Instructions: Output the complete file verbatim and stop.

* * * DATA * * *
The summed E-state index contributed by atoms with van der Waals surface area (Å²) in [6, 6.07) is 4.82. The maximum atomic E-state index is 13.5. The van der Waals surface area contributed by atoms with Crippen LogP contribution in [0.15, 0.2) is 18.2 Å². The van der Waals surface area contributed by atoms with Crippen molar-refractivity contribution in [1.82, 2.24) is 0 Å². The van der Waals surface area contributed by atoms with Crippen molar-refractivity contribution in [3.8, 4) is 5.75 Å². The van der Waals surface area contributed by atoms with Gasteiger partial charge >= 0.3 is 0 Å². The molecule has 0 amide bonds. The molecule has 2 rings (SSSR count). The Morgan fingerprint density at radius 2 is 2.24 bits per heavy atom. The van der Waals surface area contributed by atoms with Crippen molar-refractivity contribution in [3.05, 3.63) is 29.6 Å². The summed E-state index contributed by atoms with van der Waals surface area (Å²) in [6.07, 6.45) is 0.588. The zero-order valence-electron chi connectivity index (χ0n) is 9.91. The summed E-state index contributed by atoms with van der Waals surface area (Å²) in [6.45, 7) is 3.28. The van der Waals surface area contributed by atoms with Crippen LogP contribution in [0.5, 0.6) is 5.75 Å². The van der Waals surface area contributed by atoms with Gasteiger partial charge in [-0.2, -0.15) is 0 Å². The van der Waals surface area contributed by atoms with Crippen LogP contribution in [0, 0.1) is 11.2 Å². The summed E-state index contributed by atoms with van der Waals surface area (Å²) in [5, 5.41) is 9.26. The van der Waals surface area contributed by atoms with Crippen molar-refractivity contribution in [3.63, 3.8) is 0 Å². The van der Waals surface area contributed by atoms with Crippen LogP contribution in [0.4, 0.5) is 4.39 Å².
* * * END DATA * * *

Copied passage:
The summed E-state index contributed by atoms with van der Waals surface area (Å²) in [6, 6.07) is 4.82. The maximum atomic E-state index is 13.5. The van der Waals surface area contributed by atoms with Crippen LogP contribution in [0.15, 0.2) is 18.2 Å². The van der Waals surface area contributed by atoms with Crippen molar-refractivity contribution in [1.82, 2.24) is 0 Å². The van der Waals surface area contributed by atoms with Crippen molar-refractivity contribution in [3.8, 4) is 5.75 Å². The van der Waals surface area contributed by atoms with Gasteiger partial charge >= 0.3 is 0 Å². The molecule has 0 amide bonds. The molecule has 2 rings (SSSR count). The Morgan fingerprint density at radius 2 is 2.24 bits per heavy atom. The van der Waals surface area contributed by atoms with Crippen molar-refractivity contribution in [3.05, 3.63) is 29.6 Å². The summed E-state index contributed by atoms with van der Waals surface area (Å²) in [6.07, 6.45) is 0.588. The zero-order valence-electron chi connectivity index (χ0n) is 9.91. The summed E-state index contributed by atoms with van der Waals surface area (Å²) in [6.45, 7) is 3.28. The van der Waals surface area contributed by atoms with Crippen LogP contribution in [0.5, 0.6) is 5.75 Å². The van der Waals surface area contributed by atoms with Gasteiger partial charge in [-0.2, -0.15) is 0 Å². The van der Waals surface area contributed by atoms with Crippen LogP contribution in [0, 0.1) is 11.2 Å². The summed E-state index contributed by atoms with van der Waals surface area (Å²) in [5, 5.41) is 9.26. The van der Waals surface area contributed by atoms with Crippen molar-refractivity contribution in [3.63, 3.8) is 0 Å². The van der Waals surface area contributed by atoms with Crippen LogP contribution in [0.4, 0.5) is 4.39 Å².